Professor of History
Nico Slate’s research and teaching focus on the history of social movements in the United States and India. He is the author of four books, two of which are forthcoming: Lord Cornwallis Is Dead: The Struggle for Democracy in the United States and India, which will be published by Harvard University Press in 2019, and The Mango and the Mahatma: Gandhi’s Search for the Perfect Diet, which will be published by the University of Washington Press in 2019.
Lord Cornwallis Is Dead traces the transmission of democratic ideas between two former colonies of the British Empire. Gandhian nonviolence lay at the heart of the American civil rights movement. Key Indian freedom fighters sharpened their political thought while studying and working in the United States. And the Indian American community fought its own battle for civil rights. Spanning three centuries and two continents, Lord Cornwallis Is Dead offers a new look at the struggle for freedom that linked two nations.
The Mango and the Mahatma explores the relationship between Mahatma Gandhi’s diet and his life. Gandhi developed an ecological diet that respected the many connections between his food and his physical, social, and political environments. The pillars of Gandhi’s diet—vegetarianism, limiting salt and sweets, rejecting processed food, eating raw, farming, fasting—remain central to ongoing efforts to build healthier and more equitable food systems. By linking the personal and the political, Gandhi’s search for the perfect diet connects two of history’s perennial questions: how to live and what to eat.
Dr. Slate’s first book, Colored Cosmopolitanism: The Shared Struggle for Freedom in the United States and India (Harvard University Press, 2012), argues that South Asians and African Americans learned from each other in ways that advanced their struggles for freedom. His second book, The Prism of Race: W.E.B. Du Bois, Langston Hughes, Paul Robeson and the Colored World of Cedric Dover (Palgrave Macmillan, 2014), examines a crucial moment in the history of race through the lens of a self-described “Eurasian half-caste,” born in Calcutta in 1904, and his relationships with leading African American artists and intellectuals.
Dr. Slate is the editor of Black Power Beyond Borders (Palgrave MacMillan, 2013), a volume that tracks the global dimensions of the Black Power movement.
Dr. Slate is currently at work on two books: a study of race in Los Angeles after 1965 and a history of truth and power in the American civil rights movement. He is the founder and director of the Bajaj Rural Development Lab and SocialChange101.org, and is a regular contributor to the Arts Greenhouse, a hip hop education program that promotes the artistic and educational development of Pittsburgh teenagers.
Born in Los Angeles and raised in California's Mojave Desert, Dr. Slate earned degrees in Earth Systems and the Interdisciplinary Studies in the Humanities from Stanford University and in Environmental Change and Management from Oxford University before completing his Ph.D. in History at Harvard University.
EducationPh.D.: Harvard University, 2009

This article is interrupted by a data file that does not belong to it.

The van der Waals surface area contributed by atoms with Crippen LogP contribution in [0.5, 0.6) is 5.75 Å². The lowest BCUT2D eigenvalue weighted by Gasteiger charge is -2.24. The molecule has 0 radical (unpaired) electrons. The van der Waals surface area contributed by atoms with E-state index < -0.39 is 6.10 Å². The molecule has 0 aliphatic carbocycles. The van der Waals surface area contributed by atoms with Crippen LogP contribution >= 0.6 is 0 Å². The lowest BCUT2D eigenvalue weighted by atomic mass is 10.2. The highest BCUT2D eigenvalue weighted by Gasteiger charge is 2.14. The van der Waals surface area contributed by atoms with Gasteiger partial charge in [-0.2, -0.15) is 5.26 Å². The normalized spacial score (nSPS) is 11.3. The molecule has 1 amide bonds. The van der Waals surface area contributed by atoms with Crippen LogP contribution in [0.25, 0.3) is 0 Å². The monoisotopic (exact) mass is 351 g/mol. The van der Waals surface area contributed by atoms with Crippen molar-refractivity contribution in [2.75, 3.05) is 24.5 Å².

- Lord Cornwallis Is Dead: The Struggle for Democracy in the United States and India (Harvard University Press, forthcoming)
- The Mango and the Mahatma: Gandhi’s Search for the Perfect Diet (University of Washington Press, forthcoming)
- Colored Cosmopolitanism: The Shared Struggle for Freedom in the United States and India (Harvard University Press, 2012)
- Black Power Beyond Borders, an edited volume (New York: Palgrave Macmillan, 2012).
- The Prism of Race: W.E.B. Du Bois, Langston Hughes, Paul Robeson and the Colored World of Cedric Dover (Palgrave Macmillan, 2014).
- “Beyond the Mountain Top: Human Rights, Colored Cosmopolitanism, and the African American Freedom Struggle,” Journal of Civil and Human Rights 1, no. 1 (Spring/Summer 2015)
- “East Indian, West Indian: Colored Cosmopolitanism, World Literature, and the Dual Autobiography of Cedric Dover and Claude McKay,” Modern Language Quarterly 76, no. 3 (September 2015)
- “Race as Freedom: How Cedric Dover and Barack Obama Became Black,” Racial and Ethnic Studies 35 (2012): 1-19.
- "Do Revolutions Needs Passports? From Gandhi to King to the Arab Spring" Berfrois (January 19, 2012)“
- Glorious Burdens: Teaching Obama’s History and the Long Civil Rights Movement,” The History Teacher 44, no. 4 (August 2011): 591-600.
- “Translating Race and Caste,” The Journal of Historical Sociology 24, no. 1 (March 2011): 62-79.
- “A Coloured Cosmopolitanism: Cedric Dover’s Reading of the Afro-Asian World,” in Sugata Bose and Kris Manjapra, editors. Cosmopolitan Thought Zones: South Asia and the Global Circulation of Ideas (Palgrave Macmillan, 2010).
- “‘I am a coloured woman’: Kamaladevi Chattopadhyaya in the United States, 1939-41,” Contemporary South Asia 17, no. 1 (March 2009): 7-19.
- Barack Obama and the History of Race in America
- India/America: Democracy, Diversity, Development
- Gandhi and King: Nonviolent Leadership in a Globalized World
- The Civil Rights Movement and the World
- Sustainable Social Change: History and Practice
- India Today: Economics, Technology, and People
- India in the World: A History of Globalization
- Innovation and Social Change
Department Member Since: 2009